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Gender superannuation gap seeing "no real progress"

Gender superannuation gap seeing "no real progress"

The average superannuation held by women intending to retire in the next 12 months is just over half (57.3 per cent) of the average male balance, according to the latest research from Roy Morgan.

An estimated 392,000 people intend to retire in the next 12 months, and of those female retirees, their average balances will be $177,000 compared to the male average balance of $309,000. 

Roy Morgan research also showed that while the average superannuation balances of intending retirees over the last decade for both men and women has more than doubled, it’s clear that women still remain well behind the male average.

The gender gap in superannuation

In 2008, the average superannuation held by women intending to retire was $79,000 – 55.2 per cent of the male average of $143,000. Over ten years this gap has only closed by 2.1 percentage points.

Roy Morgan research confirms that “despite a great deal of publicity being given to this issue over the last decade in an attempt to close the gender gap in superannuation, there has been no real progress”.

Superannuation Balance of Intending Retirees Male vs Female

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Source: Roy Morgan

Norman Morris, Roy Morgan Industry Communications Director, says that despite real gains in employment for women over the last decade, “they still lag males in terms of full time and overall employment levels.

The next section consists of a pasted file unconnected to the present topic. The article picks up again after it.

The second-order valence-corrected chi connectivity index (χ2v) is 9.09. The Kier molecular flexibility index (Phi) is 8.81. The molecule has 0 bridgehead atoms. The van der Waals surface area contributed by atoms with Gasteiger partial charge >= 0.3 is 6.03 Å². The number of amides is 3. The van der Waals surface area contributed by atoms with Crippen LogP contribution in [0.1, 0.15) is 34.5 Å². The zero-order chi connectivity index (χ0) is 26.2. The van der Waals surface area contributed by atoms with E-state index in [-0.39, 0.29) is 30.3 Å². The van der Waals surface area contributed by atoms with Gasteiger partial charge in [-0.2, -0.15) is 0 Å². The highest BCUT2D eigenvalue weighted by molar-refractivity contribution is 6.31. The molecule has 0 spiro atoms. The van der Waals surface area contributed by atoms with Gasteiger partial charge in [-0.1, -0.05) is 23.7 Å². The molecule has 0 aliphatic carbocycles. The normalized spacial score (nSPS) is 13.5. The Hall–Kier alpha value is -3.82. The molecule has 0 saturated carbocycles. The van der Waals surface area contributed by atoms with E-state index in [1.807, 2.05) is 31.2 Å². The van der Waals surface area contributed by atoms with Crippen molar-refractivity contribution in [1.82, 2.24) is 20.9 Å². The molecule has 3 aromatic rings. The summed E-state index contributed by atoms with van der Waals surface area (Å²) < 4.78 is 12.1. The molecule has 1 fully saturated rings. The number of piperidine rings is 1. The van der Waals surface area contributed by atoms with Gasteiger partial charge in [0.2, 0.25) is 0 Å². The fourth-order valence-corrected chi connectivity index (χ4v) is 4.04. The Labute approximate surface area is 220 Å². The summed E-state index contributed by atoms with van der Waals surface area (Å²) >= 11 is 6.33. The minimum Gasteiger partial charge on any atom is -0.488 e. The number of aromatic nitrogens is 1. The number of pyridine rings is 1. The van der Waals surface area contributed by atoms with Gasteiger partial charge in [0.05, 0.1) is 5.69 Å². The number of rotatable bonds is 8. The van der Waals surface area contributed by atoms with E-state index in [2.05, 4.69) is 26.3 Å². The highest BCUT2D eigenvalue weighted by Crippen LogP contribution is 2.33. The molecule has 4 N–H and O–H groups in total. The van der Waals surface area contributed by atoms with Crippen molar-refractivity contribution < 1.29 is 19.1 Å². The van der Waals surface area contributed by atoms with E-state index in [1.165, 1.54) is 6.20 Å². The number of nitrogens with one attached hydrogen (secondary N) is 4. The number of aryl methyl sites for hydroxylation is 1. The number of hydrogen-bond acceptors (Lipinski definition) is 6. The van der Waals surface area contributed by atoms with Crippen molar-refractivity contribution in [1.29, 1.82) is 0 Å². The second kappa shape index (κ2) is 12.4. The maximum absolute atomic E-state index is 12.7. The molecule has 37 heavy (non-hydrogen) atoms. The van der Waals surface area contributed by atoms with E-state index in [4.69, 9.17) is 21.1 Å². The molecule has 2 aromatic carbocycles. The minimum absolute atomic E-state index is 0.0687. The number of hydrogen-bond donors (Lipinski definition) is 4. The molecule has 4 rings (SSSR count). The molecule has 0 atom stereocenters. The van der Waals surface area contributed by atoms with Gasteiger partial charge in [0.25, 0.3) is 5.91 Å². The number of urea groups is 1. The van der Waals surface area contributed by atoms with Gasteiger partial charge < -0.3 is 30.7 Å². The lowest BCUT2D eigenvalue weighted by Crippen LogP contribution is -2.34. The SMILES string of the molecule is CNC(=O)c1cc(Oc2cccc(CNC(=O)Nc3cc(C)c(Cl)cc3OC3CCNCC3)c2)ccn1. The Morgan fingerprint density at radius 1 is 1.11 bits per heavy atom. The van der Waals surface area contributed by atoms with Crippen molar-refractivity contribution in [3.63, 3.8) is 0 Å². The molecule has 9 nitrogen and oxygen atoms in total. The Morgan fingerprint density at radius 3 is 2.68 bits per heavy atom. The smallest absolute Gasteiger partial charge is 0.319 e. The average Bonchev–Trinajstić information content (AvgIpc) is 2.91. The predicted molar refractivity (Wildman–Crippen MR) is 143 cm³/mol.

“This has been one of the major reasons that overall female income levels are around 25 per cent lower than males, which obviously in turn leads to lower superannuation contributions and balances when compared to males.

“The end result of this lower income and interrupted employment being more likely for women, has been that over the last decade they have been unable to close the gap to males and generally show inadequate superannuation for retirement.

“It is likely to take some considerable time and changes to superannuation conditions for females to achieve an adequate level of superannuation more equivalent to their male counterparts,” said Mr Morris.

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This article was reviewed by Property & Personal Finance Writer Nick Bendel before it was published as part of RateCity's Fact Check process.

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